Like Water Flowing Down a Mountain: Creating Lasting Change by Carolyn Lee Boyd


Carolyn Lee Boyd

As we strive to create a better future, we can look to our rich heritage of global goddess and heroine tales for insight into peaceful, creative, and effective means to achieve our goals. Let me introduce you to the delightful ancient story of two young Chinese heroines, Gum Lin and Loy Yi Lung.

Summarized from Merlin Stone’s Ancient Mirrors of Womanhood:  Gum Lin’s village was starving due to a drought. Even the bamboo she needed to make objects to sell had disappeared. Searching for bamboo on a nearby mountain, she found a lake, but a locked gate stopped its abundant waters from flowing down to the village. A dragon living in an underwater cave held the key. Gum Lin sang sweetly until the dragon’s daughter, Loy Yi Lung, arose from the depths and together they hatched a plan. They sang in unison to draw the dragon to the surface. While Loy Yi Lung continued her song and the dragon listened, Gum Lin swam to the cave where she encountered treasures she could easily steal for herself. She ignored them and found the key.  She unlocked the gate and the waters gently flowed down the mountain in a newly-made river, nourishing the rice and bamboo. In time, Loy Yi Lung moved to the village where she and Gum Lin happily sang at the edge of the water.

I find this story to be deeply prescient about our own time. From the hoarding of the Earth’s natural resources to the ways we can create lasting change, the story offers us both lessons and affirmations. What are its most powerful elements?

It rejects the worldview of challenges and conflicts as warlike battles in favor of transformation. Too often, in both real life and ancient and modern tales, war and violence are the first response to challenge and conflict. This rarely solves problems for long, ignoring core issues and leading to cycles of violence. Instead, the women opt for gaining the key by soothing the angry dragon with song and empowering the lake to create a river to bring its water to the people for all time. 

Draw on the powerful bonds between women. Gum Lin and Loy Yi Lung are both allies and friends whose mutual trust is essential to their success. When we seek out others who share our goals, in contrast to our culture’s celebrated lone hero model, we diversify talent, enjoy the emotional support that enables long-term perseverance, and model the cooperative culture we seek.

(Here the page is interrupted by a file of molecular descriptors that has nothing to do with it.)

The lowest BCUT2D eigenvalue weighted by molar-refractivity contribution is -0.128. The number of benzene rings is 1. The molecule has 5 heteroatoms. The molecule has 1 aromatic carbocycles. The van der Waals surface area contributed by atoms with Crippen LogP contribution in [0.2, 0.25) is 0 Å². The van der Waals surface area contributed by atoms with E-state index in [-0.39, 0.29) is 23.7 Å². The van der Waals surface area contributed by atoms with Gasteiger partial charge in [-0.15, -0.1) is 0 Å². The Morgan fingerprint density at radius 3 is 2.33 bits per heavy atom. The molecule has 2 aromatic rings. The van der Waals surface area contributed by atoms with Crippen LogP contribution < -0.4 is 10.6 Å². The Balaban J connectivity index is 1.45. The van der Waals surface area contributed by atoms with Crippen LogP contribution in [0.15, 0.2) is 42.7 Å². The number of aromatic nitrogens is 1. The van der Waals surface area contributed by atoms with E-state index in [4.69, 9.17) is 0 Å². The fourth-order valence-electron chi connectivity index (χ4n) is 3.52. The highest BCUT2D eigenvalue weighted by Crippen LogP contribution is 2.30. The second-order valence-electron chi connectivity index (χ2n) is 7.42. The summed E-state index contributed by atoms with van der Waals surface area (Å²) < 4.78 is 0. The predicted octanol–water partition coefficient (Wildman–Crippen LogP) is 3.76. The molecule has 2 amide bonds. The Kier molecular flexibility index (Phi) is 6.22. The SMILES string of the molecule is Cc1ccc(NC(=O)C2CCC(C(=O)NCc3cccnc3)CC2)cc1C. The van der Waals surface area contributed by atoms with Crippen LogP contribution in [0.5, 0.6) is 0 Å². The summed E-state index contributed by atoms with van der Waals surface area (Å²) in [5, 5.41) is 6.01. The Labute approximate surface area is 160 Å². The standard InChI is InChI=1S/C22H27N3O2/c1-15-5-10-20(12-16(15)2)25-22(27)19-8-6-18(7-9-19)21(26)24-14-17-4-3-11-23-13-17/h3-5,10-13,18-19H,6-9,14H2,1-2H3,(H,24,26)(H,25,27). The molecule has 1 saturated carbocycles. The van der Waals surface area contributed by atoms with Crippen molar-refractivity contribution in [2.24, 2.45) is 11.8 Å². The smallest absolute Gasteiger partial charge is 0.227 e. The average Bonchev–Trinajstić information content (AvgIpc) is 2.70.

Women’s spiritual power creates lasting impacts. Gum Lin and Loy Yi Lung’s achievements  turn on their spiritual power, expressed by magical singing. Using our own spiritual power could mean calling on the sacredness of all beings as justification for our goals or creative endeavors of all kinds that express the deepest meaning of our causes. When we use our spiritual power, we draw others to our cause by demonstrating our integrity, showing the relationship of our work to greater values, and engaging the spiritual power of others, all of which promotes long-lasting resolutions.

Commit to the common good over individual gain.  When Gum Lin gives up the jewels in order to search for the key, she grounds her endeavor in commitment to the well being of all, which promotes the trust that glues allies in joint purpose and ensures the best possible outcome.

lotuses

Work in harmony with nature. The women succeeded by enabling the mountain and lake to follow Nature’s plan for nourishing the village. When we tap into Nature’s innate impulse to life and balance, whether by reversing environmental catastrophes or working towards goals that promote the peace, justice, and equality that are all necessary for a healthy planet, we connect our work to Nature’s immense power, to the unifying vision of bettering everyone’s future, and to all those movements striving for a better world.

We’ve all seen elements of the story succeed in our own time. Just a few of the effective modern tools I think of are: 

  • Activist and service organizations that are led by consensus, have a diversity of members, and network with one another;